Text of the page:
*Don't Pet the Poor - Early on I was warned not to treat the poor as a project or an outreach. When we do this we end up treating them like people who are less than the rest of us. The goal in serving the poor is to make them feel like an equal human being. Look them in the eye. Laugh with them. Learn their story. Pray for them during the week. Get to know them. If you can think of your ministry as being more about making new friends (who happen to be living in poverty) and less about fixing these poor people you'll be fine.

*Don't Attempt To Cure Poverty In Your City - This is a common mistake for those who start off doing compassion ministry. In their zeal to bring justice to the poor they get off target and begin to see their ministry as a grandiose scheme to end poverty forever in their city. The sad thing is that when we do this we stop caring for the actual people who are in need. If our focus can remain on finding a few people and learning how to love them we'll be closer to the heart of Jesus. One of my early mentors, David Ruis, used to communicate it this way: "What do you see and what do you have?" Meaning, start with the people in front of you who have a need. Ask yourself what you have that you could share with them. Befriend people and learn to love them.

*It's About Sharing, Not Giving - Giving to the poor, although important is not what we're necessarily called to as followers of Jesus. We're called to share. Giving means writing a check and walking away (and taking the tax break on our IRS return). Sharing means taking something that is mine and giving it away to someone who needs it more than I do. That's an investment. That's also about friendship and relationship, not compassion from a distance.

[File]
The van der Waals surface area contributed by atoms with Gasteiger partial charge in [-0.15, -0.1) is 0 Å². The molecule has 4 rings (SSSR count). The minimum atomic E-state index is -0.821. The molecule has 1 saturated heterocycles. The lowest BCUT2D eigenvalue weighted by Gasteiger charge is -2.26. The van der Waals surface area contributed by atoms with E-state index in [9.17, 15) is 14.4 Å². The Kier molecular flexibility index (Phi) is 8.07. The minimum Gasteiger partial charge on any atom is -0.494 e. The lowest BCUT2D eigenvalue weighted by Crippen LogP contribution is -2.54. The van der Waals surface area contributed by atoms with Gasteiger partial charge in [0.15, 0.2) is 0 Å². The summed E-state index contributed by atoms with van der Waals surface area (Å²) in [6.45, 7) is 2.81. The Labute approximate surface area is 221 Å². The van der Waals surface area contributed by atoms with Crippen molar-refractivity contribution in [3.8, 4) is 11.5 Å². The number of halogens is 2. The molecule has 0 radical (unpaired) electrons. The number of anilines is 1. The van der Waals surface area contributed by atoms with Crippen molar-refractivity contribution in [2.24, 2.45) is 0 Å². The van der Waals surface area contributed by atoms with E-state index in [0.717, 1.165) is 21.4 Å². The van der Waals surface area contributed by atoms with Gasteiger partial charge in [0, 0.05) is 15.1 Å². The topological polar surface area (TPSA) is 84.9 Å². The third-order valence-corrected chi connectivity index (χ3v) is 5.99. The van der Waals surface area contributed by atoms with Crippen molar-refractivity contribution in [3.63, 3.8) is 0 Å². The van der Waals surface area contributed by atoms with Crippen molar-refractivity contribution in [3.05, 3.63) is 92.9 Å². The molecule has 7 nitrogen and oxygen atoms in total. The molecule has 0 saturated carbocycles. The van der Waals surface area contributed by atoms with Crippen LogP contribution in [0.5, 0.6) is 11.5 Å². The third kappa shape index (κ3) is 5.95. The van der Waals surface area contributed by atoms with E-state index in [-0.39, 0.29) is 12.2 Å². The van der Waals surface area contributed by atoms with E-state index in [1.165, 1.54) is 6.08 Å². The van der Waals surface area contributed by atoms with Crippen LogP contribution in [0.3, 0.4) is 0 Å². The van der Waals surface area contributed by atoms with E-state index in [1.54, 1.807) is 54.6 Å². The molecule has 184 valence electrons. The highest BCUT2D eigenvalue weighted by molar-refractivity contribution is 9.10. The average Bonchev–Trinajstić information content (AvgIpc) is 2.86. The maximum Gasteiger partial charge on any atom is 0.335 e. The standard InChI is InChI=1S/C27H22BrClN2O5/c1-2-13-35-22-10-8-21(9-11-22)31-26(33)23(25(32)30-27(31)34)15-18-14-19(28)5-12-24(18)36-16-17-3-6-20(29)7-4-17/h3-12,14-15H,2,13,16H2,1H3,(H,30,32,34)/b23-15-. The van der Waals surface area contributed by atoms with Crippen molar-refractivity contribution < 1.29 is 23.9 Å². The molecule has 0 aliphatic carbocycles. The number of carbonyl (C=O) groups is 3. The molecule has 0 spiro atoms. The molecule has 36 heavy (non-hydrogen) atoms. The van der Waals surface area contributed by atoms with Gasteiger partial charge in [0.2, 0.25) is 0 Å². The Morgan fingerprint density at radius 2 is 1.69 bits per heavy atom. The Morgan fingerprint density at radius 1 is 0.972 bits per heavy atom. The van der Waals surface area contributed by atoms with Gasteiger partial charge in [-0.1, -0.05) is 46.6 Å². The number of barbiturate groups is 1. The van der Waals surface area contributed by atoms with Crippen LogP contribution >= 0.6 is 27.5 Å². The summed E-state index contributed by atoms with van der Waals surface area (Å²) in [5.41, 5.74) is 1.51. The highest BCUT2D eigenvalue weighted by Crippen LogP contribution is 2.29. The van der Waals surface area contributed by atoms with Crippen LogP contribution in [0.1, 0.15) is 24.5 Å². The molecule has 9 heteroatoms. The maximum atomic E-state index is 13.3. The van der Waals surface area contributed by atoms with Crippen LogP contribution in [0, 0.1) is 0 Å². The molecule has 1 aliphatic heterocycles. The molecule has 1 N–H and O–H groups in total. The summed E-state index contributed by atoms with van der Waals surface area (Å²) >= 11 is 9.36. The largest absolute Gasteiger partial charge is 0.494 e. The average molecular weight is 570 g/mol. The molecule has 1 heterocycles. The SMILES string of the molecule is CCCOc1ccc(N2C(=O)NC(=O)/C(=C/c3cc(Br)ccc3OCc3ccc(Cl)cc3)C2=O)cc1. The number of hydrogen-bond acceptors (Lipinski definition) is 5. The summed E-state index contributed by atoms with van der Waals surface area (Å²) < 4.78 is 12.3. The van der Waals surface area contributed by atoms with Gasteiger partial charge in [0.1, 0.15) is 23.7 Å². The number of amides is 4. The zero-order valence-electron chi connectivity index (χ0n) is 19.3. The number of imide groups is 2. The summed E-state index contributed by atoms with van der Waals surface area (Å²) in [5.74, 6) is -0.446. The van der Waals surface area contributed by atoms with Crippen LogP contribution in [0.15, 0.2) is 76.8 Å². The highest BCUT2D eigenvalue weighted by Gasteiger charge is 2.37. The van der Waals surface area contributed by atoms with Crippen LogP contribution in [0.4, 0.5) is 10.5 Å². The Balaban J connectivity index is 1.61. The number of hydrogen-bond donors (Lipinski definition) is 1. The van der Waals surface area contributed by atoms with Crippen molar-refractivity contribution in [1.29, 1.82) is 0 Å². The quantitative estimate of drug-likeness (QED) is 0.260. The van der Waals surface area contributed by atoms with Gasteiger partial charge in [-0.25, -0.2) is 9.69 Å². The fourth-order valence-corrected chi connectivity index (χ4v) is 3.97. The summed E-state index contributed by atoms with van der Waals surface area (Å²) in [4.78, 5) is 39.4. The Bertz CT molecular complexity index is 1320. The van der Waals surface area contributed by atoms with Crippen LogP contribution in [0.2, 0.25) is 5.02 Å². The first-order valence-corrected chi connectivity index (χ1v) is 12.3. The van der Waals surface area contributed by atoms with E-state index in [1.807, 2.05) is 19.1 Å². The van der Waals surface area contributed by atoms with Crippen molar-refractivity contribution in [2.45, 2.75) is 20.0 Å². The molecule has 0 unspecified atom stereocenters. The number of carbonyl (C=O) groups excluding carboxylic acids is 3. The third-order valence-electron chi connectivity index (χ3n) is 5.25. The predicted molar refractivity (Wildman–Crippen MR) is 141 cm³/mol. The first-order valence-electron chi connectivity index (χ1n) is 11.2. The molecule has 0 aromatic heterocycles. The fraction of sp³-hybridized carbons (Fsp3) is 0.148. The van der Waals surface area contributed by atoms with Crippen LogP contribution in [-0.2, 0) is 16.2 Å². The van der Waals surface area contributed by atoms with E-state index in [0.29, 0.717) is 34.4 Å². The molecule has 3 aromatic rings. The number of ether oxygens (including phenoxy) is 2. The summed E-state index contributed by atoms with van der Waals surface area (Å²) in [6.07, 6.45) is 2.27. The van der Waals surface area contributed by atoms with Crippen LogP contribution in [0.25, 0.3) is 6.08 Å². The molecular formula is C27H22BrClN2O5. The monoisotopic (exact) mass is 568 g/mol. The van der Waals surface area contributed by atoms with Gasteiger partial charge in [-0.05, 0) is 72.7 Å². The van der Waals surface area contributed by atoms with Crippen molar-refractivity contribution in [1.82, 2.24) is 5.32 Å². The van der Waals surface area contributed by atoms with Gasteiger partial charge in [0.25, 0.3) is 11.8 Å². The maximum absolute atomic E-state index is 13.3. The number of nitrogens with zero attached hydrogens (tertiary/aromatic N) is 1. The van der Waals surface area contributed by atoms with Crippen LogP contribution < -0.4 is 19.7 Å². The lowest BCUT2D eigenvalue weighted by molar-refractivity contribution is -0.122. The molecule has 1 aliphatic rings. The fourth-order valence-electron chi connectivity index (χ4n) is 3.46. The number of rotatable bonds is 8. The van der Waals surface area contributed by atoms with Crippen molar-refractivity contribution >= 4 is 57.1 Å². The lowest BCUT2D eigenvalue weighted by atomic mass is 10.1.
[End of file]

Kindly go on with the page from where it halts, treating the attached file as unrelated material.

*Befriend A Few and Learn To Love Them Deeply - When we first started our Motel Ministry I had grand visions of leading huge outreach teams to lead worship and preach the Gospel and rescue hundreds from the despair of poverty. God quickly corrected my vision and showed me one small family living in the motel. Love them, He said. Get to know them. Invite them to your house for lunch.

For the first two years or so that was the main focus of our ministry in that motel. The difference was that this ministry soon became less about ending poverty in that motel and more about the struggles of my new friends, Mike and Pam and their two children.

*You Will Learn More From Them Than You Teach - My relationship with the families at the motel has taught me more about courage and forgiveness and humility than I could have ever learned from reading a book or a blog or listening to a sermon. The things I've heard and seen and experienced by being in relationship with these wonderful people has impacted me greatly.

[END PART 2]

1 comment:

Ransomed~Redeemed said...

I love it! Thanks for sharing. I think you were the one doing an outreach at a motel my mother lived in. She mentioned a really amazing guy who visited their hotel and brought food. Said you guys were the real deal. ;-) Bless you, Alida w5